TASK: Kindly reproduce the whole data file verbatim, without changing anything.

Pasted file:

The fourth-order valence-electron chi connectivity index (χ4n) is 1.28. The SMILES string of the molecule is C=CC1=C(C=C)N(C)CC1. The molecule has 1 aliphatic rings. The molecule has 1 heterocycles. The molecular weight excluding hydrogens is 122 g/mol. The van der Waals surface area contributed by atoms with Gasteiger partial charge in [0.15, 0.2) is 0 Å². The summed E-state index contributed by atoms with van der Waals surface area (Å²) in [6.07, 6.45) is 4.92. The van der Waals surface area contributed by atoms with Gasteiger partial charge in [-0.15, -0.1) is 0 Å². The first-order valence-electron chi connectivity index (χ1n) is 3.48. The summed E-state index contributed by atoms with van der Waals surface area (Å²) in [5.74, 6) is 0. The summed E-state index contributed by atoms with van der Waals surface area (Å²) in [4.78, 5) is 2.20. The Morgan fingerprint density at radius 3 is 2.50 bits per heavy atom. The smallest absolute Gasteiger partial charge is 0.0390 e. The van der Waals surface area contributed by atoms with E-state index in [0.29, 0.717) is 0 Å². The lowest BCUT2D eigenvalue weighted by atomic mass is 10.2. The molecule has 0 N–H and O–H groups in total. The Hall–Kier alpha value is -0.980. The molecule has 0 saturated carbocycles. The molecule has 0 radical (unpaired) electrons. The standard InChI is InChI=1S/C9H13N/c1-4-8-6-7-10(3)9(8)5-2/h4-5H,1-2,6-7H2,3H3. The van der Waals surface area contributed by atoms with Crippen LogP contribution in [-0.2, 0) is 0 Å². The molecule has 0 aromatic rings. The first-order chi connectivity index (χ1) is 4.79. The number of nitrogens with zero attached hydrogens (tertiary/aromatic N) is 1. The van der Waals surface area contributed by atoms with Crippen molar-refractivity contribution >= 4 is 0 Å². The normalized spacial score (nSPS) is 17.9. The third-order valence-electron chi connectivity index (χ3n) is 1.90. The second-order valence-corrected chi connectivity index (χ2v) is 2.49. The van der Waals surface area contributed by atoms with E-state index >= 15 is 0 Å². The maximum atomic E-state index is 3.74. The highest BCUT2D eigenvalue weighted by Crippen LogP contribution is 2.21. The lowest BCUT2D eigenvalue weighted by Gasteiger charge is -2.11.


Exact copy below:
The fourth-order valence-electron chi connectivity index (χ4n) is 1.28. The SMILES string of the molecule is C=CC1=C(C=C)N(C)CC1. The molecule has 1 aliphatic rings. The molecule has 1 heterocycles. The molecular weight excluding hydrogens is 122 g/mol. The van der Waals surface area contributed by atoms with Gasteiger partial charge in [0.15, 0.2) is 0 Å². The summed E-state index contributed by atoms with van der Waals surface area (Å²) in [6.07, 6.45) is 4.92. The van der Waals surface area contributed by atoms with Gasteiger partial charge in [-0.15, -0.1) is 0 Å². The first-order valence-electron chi connectivity index (χ1n) is 3.48. The summed E-state index contributed by atoms with van der Waals surface area (Å²) in [5.74, 6) is 0. The summed E-state index contributed by atoms with van der Waals surface area (Å²) in [4.78, 5) is 2.20. The Morgan fingerprint density at radius 3 is 2.50 bits per heavy atom. The smallest absolute Gasteiger partial charge is 0.0390 e. The van der Waals surface area contributed by atoms with E-state index in [0.29, 0.717) is 0 Å². The lowest BCUT2D eigenvalue weighted by atomic mass is 10.2. The molecule has 0 N–H and O–H groups in total. The Hall–Kier alpha value is -0.980. The molecule has 0 saturated carbocycles. The molecule has 0 radical (unpaired) electrons. The standard InChI is InChI=1S/C9H13N/c1-4-8-6-7-10(3)9(8)5-2/h4-5H,1-2,6-7H2,3H3. The van der Waals surface area contributed by atoms with Crippen LogP contribution in [-0.2, 0) is 0 Å². The molecule has 0 aromatic rings. The first-order chi connectivity index (χ1) is 4.79. The number of nitrogens with zero attached hydrogens (tertiary/aromatic N) is 1. The van der Waals surface area contributed by atoms with Crippen molar-refractivity contribution >= 4 is 0 Å². The normalized spacial score (nSPS) is 17.9. The third-order valence-electron chi connectivity index (χ3n) is 1.90. The second-order valence-corrected chi connectivity index (χ2v) is 2.49. The van der Waals surface area contributed by atoms with E-state index >= 15 is 0 Å². The maximum atomic E-state index is 3.74. The highest BCUT2D eigenvalue weighted by Crippen LogP contribution is 2.21. The lowest BCUT2D eigenvalue weighted by Gasteiger charge is -2.11.